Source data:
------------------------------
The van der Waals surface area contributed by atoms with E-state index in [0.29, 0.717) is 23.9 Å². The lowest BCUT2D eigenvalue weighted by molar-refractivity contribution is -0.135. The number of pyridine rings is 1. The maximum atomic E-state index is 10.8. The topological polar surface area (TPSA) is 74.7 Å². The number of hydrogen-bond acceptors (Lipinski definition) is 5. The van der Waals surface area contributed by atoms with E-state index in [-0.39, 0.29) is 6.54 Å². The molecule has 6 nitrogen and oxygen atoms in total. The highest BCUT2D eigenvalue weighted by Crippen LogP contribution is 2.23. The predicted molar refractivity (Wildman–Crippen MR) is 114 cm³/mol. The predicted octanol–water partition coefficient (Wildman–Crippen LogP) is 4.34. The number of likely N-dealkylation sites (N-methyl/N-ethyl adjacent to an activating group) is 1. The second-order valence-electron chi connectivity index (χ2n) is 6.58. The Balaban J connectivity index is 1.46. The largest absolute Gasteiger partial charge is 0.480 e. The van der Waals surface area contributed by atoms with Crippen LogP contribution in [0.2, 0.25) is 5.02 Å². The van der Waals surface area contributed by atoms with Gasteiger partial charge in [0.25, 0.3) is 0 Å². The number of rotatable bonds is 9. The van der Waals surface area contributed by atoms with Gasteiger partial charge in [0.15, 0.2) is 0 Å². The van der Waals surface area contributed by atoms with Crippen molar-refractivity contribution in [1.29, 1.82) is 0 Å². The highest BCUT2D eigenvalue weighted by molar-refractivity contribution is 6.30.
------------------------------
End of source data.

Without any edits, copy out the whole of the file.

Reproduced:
The van der Waals surface area contributed by atoms with E-state index in [0.29, 0.717) is 23.9 Å². The lowest BCUT2D eigenvalue weighted by molar-refractivity contribution is -0.135. The number of pyridine rings is 1. The maximum atomic E-state index is 10.8. The topological polar surface area (TPSA) is 74.7 Å². The number of hydrogen-bond acceptors (Lipinski definition) is 5. The van der Waals surface area contributed by atoms with E-state index in [-0.39, 0.29) is 6.54 Å². The molecule has 6 nitrogen and oxygen atoms in total. The highest BCUT2D eigenvalue weighted by Crippen LogP contribution is 2.23. The predicted molar refractivity (Wildman–Crippen MR) is 114 cm³/mol. The predicted octanol–water partition coefficient (Wildman–Crippen LogP) is 4.34. The number of likely N-dealkylation sites (N-methyl/N-ethyl adjacent to an activating group) is 1. The second-order valence-electron chi connectivity index (χ2n) is 6.58. The Balaban J connectivity index is 1.46. The largest absolute Gasteiger partial charge is 0.480 e. The van der Waals surface area contributed by atoms with Crippen LogP contribution in [0.2, 0.25) is 5.02 Å². The van der Waals surface area contributed by atoms with Gasteiger partial charge in [0.25, 0.3) is 0 Å². The number of rotatable bonds is 9. The van der Waals surface area contributed by atoms with Gasteiger partial charge in [0.15, 0.2) is 0 Å². The van der Waals surface area contributed by atoms with Crippen molar-refractivity contribution in [1.29, 1.82) is 0 Å². The highest BCUT2D eigenvalue weighted by molar-refractivity contribution is 6.30.